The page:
The Birdy popped up here and there at CYCLE 2002, although manufacturer Riese & Müller was officially absent.The most remarkable example was the Escape, a conventional Birdy Red with a large clockwork mechanism where the rack might be.The idea is that forward motion winds up the spring, with the energy being released when the lights turn green. Such devices are something of a Holy Grail in the cycling world, but one suspects the eventual solution will be electrical. Still, full marks to young Thomas Jenkins for doing it the hard way.

Cycle 2002 - Escape mechanism

The Escape – a large clockwork mechanism where the rack might be

Elsewhere, Avon Valley Cyclery was displaying some more conventional Riese & Müller products, including the new Froglet: Birdy- style suspension in a near-Brompton package. Another exclusive was the Bike Friday range – the first public showing in the UK for some years.The stand was rounded off with a few Dahons and hand-built Moultons, dotted about in a jungle setting so realistic one could almost feel the mosquito bites.

Electric bicycles were very much in evidence at CYCLE 2002, with some sophisticated crank motors setting the pace.The gossip amongst the trade is that the delightful Giant Lafree Twist has been a runaway success, thanks to the demise of Yamaha, and general growth in the market. Actually, the Yamaha is not quite dead. Lumbered with a number of unsold bikes,Yamaha Europe proceeded to flog the lot to one Freidbert Meinert, on the condition that they were sold suitably disguised. Freidbert has gone one better, neatly upgrading the machines, and ironing out most of the flaws in the process.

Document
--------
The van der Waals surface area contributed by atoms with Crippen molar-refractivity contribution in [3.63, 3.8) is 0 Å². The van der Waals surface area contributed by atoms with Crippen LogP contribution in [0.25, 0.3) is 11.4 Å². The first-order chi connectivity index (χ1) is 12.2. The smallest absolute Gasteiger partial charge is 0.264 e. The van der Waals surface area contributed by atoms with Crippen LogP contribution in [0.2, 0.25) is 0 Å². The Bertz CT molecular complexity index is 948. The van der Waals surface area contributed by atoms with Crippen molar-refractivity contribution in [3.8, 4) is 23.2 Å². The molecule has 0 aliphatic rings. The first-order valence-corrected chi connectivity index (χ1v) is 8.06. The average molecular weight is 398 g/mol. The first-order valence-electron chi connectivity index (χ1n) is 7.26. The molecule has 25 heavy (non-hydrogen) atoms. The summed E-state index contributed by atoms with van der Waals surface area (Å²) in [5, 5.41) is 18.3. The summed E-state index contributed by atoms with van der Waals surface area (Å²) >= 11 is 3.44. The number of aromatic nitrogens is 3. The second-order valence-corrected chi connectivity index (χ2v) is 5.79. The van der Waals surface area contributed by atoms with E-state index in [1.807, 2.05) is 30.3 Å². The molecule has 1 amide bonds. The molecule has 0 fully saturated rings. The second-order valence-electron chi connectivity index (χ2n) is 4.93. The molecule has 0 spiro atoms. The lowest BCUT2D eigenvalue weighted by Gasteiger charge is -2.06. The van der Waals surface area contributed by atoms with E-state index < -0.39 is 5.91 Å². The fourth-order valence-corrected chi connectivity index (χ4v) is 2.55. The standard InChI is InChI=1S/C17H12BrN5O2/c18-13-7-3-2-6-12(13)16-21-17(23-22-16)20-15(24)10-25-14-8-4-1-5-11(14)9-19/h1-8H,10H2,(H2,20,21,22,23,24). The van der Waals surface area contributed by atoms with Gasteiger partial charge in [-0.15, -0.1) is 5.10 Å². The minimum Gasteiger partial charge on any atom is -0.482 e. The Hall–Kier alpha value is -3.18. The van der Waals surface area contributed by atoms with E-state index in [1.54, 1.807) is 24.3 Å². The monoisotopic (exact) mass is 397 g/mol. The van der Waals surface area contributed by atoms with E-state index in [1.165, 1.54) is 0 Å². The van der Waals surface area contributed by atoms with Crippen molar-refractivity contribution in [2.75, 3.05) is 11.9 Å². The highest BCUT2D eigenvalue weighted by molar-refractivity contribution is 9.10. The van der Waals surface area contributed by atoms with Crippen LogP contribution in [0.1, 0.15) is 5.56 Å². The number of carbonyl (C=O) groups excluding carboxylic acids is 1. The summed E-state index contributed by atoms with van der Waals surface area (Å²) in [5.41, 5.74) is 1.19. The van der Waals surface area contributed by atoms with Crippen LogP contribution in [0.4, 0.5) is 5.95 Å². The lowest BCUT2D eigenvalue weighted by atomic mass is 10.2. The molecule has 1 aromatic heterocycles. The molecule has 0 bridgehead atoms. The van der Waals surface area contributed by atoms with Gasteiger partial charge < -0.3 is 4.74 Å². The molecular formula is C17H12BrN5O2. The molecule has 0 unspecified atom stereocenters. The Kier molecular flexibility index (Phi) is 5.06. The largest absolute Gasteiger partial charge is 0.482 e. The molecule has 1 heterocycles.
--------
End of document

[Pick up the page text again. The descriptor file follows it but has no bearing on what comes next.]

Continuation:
Cycle 2002, Smartbike electric bike

The Smartbike – a Yamaha Easy without the bugs

Out have gone the Nexus roller-brakes, auto gearbox and indifferent lights, to be replaced by V-brakes, Lumotec lights, hub dynamo and conventional gearbox. This smart and effective package will be sold as the Smartbike for £785 – a worthy competitor to the Lafree Twist.

“…a conventional Birdy Red with a large clockwork mechanism on the back…”

Cycle 2002, Oxygen Italian electric bikeThe other crank-driven newcomer is the Oxygen, an Italian bike marketed in the UK by Pedal & Power of Chester. Like most Italian products, Oxygen marketing involves delightful young ladies wearing very few clothes. The Mole reproduces an example for the general good of cycling (see A to B 31), and yes, one appreciates that she couldn’t possibly cycle in those heels.